Pressure Calculations at Points A and B using Pascal's Paradox

In summary, a Pascal's paradox can be used to calculate the pressure at a certain point if the level of an open container of oil is known.
  • #1
Brownie
1
0

Homework Statement


The points of interest are at point A and B, I want to calculate the pressures at that point. I am working in gage pressure so we can ignore atmospheric pressure.

Homework Equations


P = pgh
P = sg x specific weight of water x height

The Attempt at a Solution


Attempting a first because I am stuck at a.
I used Pascal paradox. The level I am using is at the level of the open tank oil level. Left side is p1 and right is p2.

Pressure at point 1 is = 0 (as I’m working in gage pressure)

I’m stuck at point 2.

I think I would need a to solve b
 

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  • #2
Brownie said:

Homework Statement


The points of interest are at point A and B, I want to calculate the pressures at that point. I am working in gage pressure so we can ignore atmospheric pressure.

Homework Equations


P = pgh
P = sg x specific weight of water x height

The Attempt at a Solution


Attempting a first because I am stuck at a.
I used Pascal paradox. The level I am using is at the level of the open tank oil level. Left side is p1 and right is p2.

Pressure at point 1 is = 0 (as I’m working in gage pressure)

I’m stuck at point 2.

I think I would need a to solve b
You have left out a lot here, so I am going to make some assumptions:
1) The system is in equilibrium
2) The pipe is full of oil
3) The surface area in the two tanks is the same

Please let me know if those assumptions are not correct. I am not sure how you plan to use the hydrostatic paradox here because the levels in the two tanks are not equal. Let's talk about the pressure at point B. If we assume that the two tanks have the same area, then you can equate the weight of the oil in the tank on the left plus the weight of the entire atmosphere above it with the weight of the oil and air in the tank on the right. You should be able to solve for the pressure at point B.
 
  • #3
Brownie said:
I used Pascal paradox.
I agree with @tnich --- if this is Pascal's Paradox i don't see how it relates to your question.
https://sciencedemonstrations.fas.harvard.edu/presentations/pascals-paradox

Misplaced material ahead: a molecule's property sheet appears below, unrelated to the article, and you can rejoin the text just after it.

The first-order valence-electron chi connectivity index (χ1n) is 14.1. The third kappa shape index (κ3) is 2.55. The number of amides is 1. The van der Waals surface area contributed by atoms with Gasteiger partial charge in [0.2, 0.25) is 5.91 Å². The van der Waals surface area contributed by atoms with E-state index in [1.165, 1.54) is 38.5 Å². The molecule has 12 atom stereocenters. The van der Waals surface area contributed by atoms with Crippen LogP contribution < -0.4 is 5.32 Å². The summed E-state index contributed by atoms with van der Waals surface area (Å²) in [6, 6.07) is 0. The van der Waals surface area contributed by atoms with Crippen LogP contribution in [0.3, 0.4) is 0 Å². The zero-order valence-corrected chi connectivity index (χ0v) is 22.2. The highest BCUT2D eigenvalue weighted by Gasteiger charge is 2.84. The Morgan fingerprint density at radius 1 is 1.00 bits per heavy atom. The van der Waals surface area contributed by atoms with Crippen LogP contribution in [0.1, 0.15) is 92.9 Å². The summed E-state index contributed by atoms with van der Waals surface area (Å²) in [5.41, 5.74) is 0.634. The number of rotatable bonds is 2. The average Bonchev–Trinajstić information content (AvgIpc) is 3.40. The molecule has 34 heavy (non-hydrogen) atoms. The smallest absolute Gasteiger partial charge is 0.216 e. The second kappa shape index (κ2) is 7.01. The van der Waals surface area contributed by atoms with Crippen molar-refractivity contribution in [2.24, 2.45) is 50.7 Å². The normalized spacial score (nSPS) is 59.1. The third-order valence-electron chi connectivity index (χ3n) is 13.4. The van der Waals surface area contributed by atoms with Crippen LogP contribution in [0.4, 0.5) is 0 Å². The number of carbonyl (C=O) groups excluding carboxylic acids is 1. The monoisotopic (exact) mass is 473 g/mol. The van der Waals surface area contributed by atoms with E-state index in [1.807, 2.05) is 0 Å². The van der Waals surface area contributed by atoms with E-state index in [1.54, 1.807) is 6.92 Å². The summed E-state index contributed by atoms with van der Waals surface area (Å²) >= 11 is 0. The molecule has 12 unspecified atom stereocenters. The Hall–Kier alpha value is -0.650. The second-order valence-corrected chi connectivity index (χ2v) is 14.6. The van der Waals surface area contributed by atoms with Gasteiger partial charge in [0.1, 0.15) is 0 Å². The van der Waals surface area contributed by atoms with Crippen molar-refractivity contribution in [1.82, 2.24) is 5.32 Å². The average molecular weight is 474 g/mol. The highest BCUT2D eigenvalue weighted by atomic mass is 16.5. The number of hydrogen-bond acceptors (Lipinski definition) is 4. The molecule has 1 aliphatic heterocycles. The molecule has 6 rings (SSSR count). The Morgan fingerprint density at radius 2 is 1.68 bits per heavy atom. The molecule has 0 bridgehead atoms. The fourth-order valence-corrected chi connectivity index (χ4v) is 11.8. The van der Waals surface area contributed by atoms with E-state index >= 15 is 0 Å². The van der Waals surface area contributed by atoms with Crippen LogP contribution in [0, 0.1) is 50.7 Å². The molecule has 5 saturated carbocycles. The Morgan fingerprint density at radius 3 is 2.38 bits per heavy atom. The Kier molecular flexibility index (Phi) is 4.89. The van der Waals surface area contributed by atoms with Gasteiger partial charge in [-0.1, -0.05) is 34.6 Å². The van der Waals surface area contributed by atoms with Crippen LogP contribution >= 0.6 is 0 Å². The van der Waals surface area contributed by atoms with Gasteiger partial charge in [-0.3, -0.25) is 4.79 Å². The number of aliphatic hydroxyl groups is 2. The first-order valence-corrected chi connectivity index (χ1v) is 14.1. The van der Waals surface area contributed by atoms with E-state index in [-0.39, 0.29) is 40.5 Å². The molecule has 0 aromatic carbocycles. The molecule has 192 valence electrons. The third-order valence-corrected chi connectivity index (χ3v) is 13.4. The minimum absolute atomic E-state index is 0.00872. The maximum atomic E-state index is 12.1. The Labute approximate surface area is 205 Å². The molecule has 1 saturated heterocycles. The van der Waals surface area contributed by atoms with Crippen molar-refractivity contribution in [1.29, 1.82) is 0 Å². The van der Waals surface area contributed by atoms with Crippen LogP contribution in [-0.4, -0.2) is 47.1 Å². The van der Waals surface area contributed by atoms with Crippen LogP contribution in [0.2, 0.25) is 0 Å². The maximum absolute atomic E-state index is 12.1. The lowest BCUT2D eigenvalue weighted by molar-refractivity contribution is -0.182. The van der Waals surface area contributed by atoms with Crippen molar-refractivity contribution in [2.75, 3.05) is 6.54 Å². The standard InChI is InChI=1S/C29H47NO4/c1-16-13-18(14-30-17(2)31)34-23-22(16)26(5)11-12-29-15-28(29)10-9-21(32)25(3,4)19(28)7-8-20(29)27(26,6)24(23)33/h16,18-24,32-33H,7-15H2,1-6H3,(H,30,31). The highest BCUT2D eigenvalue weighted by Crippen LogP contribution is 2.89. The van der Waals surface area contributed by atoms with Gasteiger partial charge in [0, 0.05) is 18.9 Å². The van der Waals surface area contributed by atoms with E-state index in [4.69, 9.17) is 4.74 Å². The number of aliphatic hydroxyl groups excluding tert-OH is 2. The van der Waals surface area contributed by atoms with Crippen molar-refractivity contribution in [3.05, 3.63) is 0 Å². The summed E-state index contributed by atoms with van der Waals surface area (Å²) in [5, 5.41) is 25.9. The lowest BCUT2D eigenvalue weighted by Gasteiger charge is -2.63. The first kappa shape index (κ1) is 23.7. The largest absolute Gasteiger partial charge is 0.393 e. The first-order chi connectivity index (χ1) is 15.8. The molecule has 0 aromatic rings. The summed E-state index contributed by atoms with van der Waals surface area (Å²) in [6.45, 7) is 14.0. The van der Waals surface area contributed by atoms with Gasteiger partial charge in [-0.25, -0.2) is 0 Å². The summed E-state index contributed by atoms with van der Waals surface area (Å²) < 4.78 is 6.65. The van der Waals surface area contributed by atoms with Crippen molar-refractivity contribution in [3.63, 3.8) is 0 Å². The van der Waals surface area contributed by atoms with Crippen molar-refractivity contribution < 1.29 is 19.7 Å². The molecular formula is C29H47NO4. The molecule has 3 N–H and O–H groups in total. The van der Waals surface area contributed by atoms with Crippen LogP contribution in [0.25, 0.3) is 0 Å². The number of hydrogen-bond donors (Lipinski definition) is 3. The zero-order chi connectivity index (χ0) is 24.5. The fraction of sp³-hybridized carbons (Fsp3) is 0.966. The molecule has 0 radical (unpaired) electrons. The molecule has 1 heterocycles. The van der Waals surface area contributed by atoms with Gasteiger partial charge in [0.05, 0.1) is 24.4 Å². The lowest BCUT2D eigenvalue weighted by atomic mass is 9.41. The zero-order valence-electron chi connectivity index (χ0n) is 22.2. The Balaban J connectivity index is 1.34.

upload_2018-8-24_21-26-57.png


..................................

The mental trick i'd use is to imagine myself very small, swimming through your apparatus and carrying an absolute pressure gage.

hydrostatics.jpg


old jim
 

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Related to Pressure Calculations at Points A and B using Pascal's Paradox

What is Pascal's paradox?

Pascal's paradox is a mathematical and philosophical concept that states that human beings are capable of achieving greatness and immortality through their actions, despite their limited existence in the universe.

How is Pascal's paradox applied in science?

In science, Pascal's paradox is often used to emphasize the significance and potential impact of individual actions and discoveries on the overall progress of science. It also encourages scientists to continue striving for new breakthroughs and pushing the boundaries of knowledge.

What is an example of the application of Pascal's paradox in science?

One example of the application of Pascal's paradox in science is the work of individual scientists contributing to a larger scientific theory or discovery. For instance, Albert Einstein's theory of relativity was built upon the work of previous scientists, yet his contributions had a profound and lasting impact on our understanding of the universe.

How can understanding Pascal's paradox benefit scientists?

Understanding Pascal's paradox can benefit scientists by motivating them to continue pushing the boundaries of knowledge and making new discoveries, even in the face of uncertainty and limited resources. It can also help scientists to appreciate the impact of their individual work and contributions to the greater scientific community.

Are there any criticisms of the application of Pascal's paradox in science?

Some critics argue that the application of Pascal's paradox in science can lead to an overly individualistic and romanticized view of scientific progress, overlooking the importance of collaboration and the contributions of multiple individuals and disciplines. It is also important to acknowledge the role of luck and chance in scientific discoveries, which may not align with the idea of individual greatness and immortality.

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